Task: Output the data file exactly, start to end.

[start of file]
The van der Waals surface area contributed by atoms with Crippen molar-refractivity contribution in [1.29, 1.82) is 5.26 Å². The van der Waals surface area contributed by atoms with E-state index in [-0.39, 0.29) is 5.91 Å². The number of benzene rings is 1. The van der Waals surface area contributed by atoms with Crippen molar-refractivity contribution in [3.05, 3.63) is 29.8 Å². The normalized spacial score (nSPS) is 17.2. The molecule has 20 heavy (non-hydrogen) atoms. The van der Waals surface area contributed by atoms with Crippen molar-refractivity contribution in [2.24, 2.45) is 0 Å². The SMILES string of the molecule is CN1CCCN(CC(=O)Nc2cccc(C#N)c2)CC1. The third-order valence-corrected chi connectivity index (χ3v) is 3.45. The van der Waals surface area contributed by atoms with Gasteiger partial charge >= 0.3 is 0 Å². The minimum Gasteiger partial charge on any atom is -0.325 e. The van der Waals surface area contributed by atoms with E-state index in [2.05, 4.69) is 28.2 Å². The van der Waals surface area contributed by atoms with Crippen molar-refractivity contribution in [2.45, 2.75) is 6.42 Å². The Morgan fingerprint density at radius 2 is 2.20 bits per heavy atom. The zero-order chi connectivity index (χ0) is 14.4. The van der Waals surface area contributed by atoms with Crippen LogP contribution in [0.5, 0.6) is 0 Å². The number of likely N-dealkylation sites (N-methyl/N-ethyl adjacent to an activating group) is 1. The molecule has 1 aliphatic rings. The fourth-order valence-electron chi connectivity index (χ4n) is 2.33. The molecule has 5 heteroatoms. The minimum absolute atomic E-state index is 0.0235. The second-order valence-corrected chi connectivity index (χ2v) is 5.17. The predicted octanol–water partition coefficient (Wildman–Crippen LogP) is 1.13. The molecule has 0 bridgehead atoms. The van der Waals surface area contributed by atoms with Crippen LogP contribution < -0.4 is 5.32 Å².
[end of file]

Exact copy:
The van der Waals surface area contributed by atoms with Crippen molar-refractivity contribution in [1.29, 1.82) is 5.26 Å². The van der Waals surface area contributed by atoms with E-state index in [-0.39, 0.29) is 5.91 Å². The number of benzene rings is 1. The van der Waals surface area contributed by atoms with Crippen molar-refractivity contribution in [3.05, 3.63) is 29.8 Å². The normalized spacial score (nSPS) is 17.2. The molecule has 20 heavy (non-hydrogen) atoms. The van der Waals surface area contributed by atoms with Crippen molar-refractivity contribution in [2.24, 2.45) is 0 Å². The SMILES string of the molecule is CN1CCCN(CC(=O)Nc2cccc(C#N)c2)CC1. The third-order valence-corrected chi connectivity index (χ3v) is 3.45. The van der Waals surface area contributed by atoms with Gasteiger partial charge >= 0.3 is 0 Å². The minimum Gasteiger partial charge on any atom is -0.325 e. The van der Waals surface area contributed by atoms with E-state index in [2.05, 4.69) is 28.2 Å². The van der Waals surface area contributed by atoms with Crippen molar-refractivity contribution in [2.45, 2.75) is 6.42 Å². The Morgan fingerprint density at radius 2 is 2.20 bits per heavy atom. The zero-order chi connectivity index (χ0) is 14.4. The van der Waals surface area contributed by atoms with Crippen LogP contribution in [0.5, 0.6) is 0 Å². The number of likely N-dealkylation sites (N-methyl/N-ethyl adjacent to an activating group) is 1. The molecule has 1 aliphatic rings. The fourth-order valence-electron chi connectivity index (χ4n) is 2.33. The molecule has 5 heteroatoms. The minimum absolute atomic E-state index is 0.0235. The second-order valence-corrected chi connectivity index (χ2v) is 5.17. The predicted octanol–water partition coefficient (Wildman–Crippen LogP) is 1.13. The molecule has 0 bridgehead atoms. The van der Waals surface area contributed by atoms with Crippen LogP contribution < -0.4 is 5.32 Å².